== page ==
There is such a French proverb: “bon repas doit commencer par la faim” which means a good meal should begin with hunger. But in France it is impossible to stay hungry, because the French, as the foremost people in the gastronomic sphere, see in their dishes not just “meal on a plate”, but a reflection of the history and culture of historical regions, and cooking is viewed as a separate art form. What places should definitely be noted in the gastronomic route in France and what meal should be included in the list of “must have”?
Foie gras is considered a luxury food product made of the liver of a duck. The famous French delicacy of fat duck liver is considered a gastronomic symbol of the regions of Alsace, Périgord, and Aquitaine. This sumptuous gourmet dish is served in a variety of variations: whole, raw, canned, in the form of mousse, parfait, a block of foie gras with slices, in the form of pate, etc. It is extremely important to choose a wine to pair with foie gras: young and sour species are absolutely inappropriate for this delicacy, but a good vintage Champagne, Pinot Gris, Riesling, Sauvignon Blanc or Chardonnay are ideal. Sweet wines like Sauternes may also work well as long as the level of sweetness does not interfere with the next course. Toasted foie gras and mousses are perfectly combined with semi-dry red wine.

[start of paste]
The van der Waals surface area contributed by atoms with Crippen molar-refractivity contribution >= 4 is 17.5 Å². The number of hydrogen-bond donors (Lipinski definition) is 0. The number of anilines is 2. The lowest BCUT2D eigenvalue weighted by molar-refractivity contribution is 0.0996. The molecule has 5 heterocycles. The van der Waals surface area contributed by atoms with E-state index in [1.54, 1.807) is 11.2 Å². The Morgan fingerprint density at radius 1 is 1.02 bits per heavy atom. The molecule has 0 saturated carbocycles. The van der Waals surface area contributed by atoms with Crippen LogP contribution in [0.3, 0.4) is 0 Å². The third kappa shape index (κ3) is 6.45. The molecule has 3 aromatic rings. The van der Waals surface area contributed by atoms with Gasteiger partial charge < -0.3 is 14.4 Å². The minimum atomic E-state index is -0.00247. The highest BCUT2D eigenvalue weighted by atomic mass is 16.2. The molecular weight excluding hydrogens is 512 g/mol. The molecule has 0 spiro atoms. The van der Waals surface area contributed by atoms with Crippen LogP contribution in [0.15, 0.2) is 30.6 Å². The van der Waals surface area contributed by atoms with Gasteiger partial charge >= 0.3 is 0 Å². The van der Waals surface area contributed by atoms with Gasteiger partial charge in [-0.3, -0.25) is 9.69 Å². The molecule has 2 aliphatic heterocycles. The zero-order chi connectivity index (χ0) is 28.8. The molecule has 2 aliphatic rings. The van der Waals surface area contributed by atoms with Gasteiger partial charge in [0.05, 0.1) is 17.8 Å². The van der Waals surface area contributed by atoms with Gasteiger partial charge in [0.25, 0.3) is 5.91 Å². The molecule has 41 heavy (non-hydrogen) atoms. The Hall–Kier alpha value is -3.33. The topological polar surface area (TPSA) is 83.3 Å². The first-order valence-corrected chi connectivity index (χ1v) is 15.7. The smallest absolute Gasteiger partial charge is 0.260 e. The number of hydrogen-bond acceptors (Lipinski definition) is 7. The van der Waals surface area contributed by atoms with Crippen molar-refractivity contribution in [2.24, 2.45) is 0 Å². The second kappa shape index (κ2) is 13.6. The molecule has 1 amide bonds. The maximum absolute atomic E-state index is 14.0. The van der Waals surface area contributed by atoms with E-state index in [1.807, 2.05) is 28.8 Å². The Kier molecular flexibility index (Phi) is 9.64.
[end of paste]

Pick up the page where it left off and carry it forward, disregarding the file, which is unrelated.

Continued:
If you are in Occitania, be sure to order an aligot. The texture of the dish looks like a fondue and is made from mashed potatoes mixed with butter, cream, chopped garlic, and traditional Tomme d’Auvergne cheese.
The traditionally called “ratatouille niçoise” was coined in Nice on the French Riviera and gained wide popularity throughout the Mediterranean as a light summer dish that can be enjoyed both hot and cold. Provencal vegetable stew is made from zucchini, sweet pepper, tomatoes, eggplants in extra-virgin olive oil with lots of spicy herbs. Again, a glass of red wine (Costière-de-Nîmes) or a rose (Château Peyrassol rosé AOP Côtes de Provence) perfectly emphasizes the sweetness of seasonal vegetables.
Raclette has a long history and has been mentioned in medieval writings of Swiss-German monasteries dating back to 1291, this nutritious dish was prepared by peasants in the mountainous region of Savoie (a historical territory divided between France, Italy, and Switzerland). The word “raclette” comes from the French word “to scrape.” Nowadays, raclette is cooked in special raclette pans instead of on hot rocks. The raclette wedge is attached to a swingarm and brought to the heat source. Once the cheese is soft, it is scraped onto potatoes. The dish is accompanied by a side dish of boiled potatoes, pickled vegetables or dark bread. Raclette is best served with wine such as Brouilly, Shardene Beaujolais or Côtes du Jura.
Burgundy is not only famous for Gustave Eiffel, Dijon mustard and burgundy snails, but also for Boeuf Bourguignon. Lean beef is cooked low and slow with plenty of onions, mushrooms, and red wine to create this classic French stew, Boeuf Bourguignon. Pinot Noir, Cabernet Sauvignon, Merlot or any other French red wine with a lot of tannins ideally accentuates the taste of tender and melting beef meat in your mouth.